On the evening of Saturday, September 15, 2001, we issued two letter contracts valued to be (and not to exceed) $530 million. These were the first steps in formalizing the verbal contracts that had been issued immediately after the attack. A $520 million not-to-exceed contract was issued for the emergency repair and restoration of the damaged Wedge 1 interior spaces, and the demolition and reconstruction of those portions of Wedges 1 and 2 that were structurally damaged. We issued this contract on a sole source basis, due to unusual and compelling urgency. The other letter contract we issued that Saturday was reduced in writing from a verbal contract we had entered into on the day of the attack, not to exceed $10 million. Three days later, we issued five additional specialized architectural/engineer support contracts, valued in total not to exceed $40 million. All the letter contracts were finalized within 150 days, for a final, total value of less than $240 million.

Our construction projects are fixed-price incentive (firm target) or award-fee multiple incentive arrangements. We share in overruns and underruns, but we don't allow the contractor to include any target profit. Rather, we establish a generous award-fee pool and stipulate in the contract that the contractor can't claim his portion of any underrun, unless, over the life of the contract, he maintains at least an 85 percent average score on his award fees. This keeps the contractor's focus on the award fee--where we motivate quality, customer satisfaction, and safety, and where the bulk of the profit potential is--but still maintains the incentive to find efficiencies and exercise ingenuity through the opportunity for underrun savings. All our new projects are performance-based requirements with a design-build methodology, which are a kind of hybrid of performance-based and prescriptive requirements.

(RMO) Did the PenRen Office partner with other government agencies to get the job done?

(DH) As mentioned previously, PenRen was supporting FEMA, Arlington County Fire and Rescue, the FBI, and other rescue, recovery, and investigative agencies in the days immediately following the attack. Another key player was the Pentagon's real estate and facilities division, the building's maintenance organization that also worked closely with the rescue and recovery agencies. Once actual reconstruction began, we continued to work closely with the real estate and facilities division, as we always do, to ensure the spaces are designed and constructed with a view towards operations and maintenance from a lifecycle cost perspective. We also work very closely with the military services and defense agencies that constitute the tenants of the affected spaces, to ensure we're building their spaces to satisfy their needs. Again, this is our normal practice. What's a little abnormal about this project is the speed and urgency of the coordination and execution to put these displaced tenants back into the Pentagon and ensure that the recovered spaces are reconstructed properly.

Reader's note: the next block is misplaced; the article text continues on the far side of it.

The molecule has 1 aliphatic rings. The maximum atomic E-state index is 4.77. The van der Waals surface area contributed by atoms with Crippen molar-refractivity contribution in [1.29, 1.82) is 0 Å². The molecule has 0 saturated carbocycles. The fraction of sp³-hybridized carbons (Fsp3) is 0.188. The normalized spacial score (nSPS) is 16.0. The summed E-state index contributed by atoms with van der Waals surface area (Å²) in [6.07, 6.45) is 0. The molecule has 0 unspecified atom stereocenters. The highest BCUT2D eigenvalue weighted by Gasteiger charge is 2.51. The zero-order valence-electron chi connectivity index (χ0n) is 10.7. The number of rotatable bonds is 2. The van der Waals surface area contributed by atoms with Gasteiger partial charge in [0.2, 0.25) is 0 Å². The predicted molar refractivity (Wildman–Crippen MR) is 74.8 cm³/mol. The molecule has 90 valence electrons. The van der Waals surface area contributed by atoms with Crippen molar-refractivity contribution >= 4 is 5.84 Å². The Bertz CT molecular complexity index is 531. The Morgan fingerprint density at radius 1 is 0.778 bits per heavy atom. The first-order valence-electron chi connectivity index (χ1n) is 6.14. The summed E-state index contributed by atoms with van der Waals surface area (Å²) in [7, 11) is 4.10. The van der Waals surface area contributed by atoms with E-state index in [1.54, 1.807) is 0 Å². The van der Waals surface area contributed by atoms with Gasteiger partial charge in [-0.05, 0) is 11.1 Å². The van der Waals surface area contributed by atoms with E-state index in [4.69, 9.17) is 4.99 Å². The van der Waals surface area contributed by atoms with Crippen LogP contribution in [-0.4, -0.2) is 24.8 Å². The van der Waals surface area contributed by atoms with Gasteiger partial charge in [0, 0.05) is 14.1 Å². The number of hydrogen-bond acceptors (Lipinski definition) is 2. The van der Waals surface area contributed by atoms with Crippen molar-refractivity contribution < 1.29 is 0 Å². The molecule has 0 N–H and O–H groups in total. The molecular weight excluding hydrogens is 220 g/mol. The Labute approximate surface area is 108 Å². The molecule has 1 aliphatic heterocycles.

(RMO) How does the Pentagon restoration project differ from the Pentagon renovation project?

(DH) As discussed above, the recovery effort is not a true performance-based design-build approach. This deviation from our preferred approach was necessary to take advantage of the fastest means available to put tenants back into the building. The most significant differences, however, are the intangible ones--the true sense of purpose and urgency on the work site. The construction workers worked 24-7 until Christmas. They continue to work 20 hours a day, six days a week in two 10-hour shifts and have put the fast-tracked project several months ahead of an already aggressive schedule.

These workers aren't really responding to contract incentives. They're responding to a much more profound sense of purpose--and they're performing magnificently. This doesn't in any way detract from the performance we see on our other projects, including renovation work, which is excellent. But this project is different, and the workers themselves are determined to send a message and establish a visible symbol of the country's ability to recover.

(RMO) How does the Pentagon restoration affect the Pentagon renovation? Any lessons learned?

(DH) At the time of the attack, the program was poised to award its revolutionary renovation contract for Wedges 2-5 and begin a new era. The attack occurred literally days before the expected contract award date. Instead of beginning the new era firmly focused on the renovation, the early days of the Wedges 2-5 contract were chaotic, as the contractor scrambled to perform unexpected recovery work on the internal Wedge 2 spaces to put tenants back into the building as quickly as possible. Work on the renovation was secondary.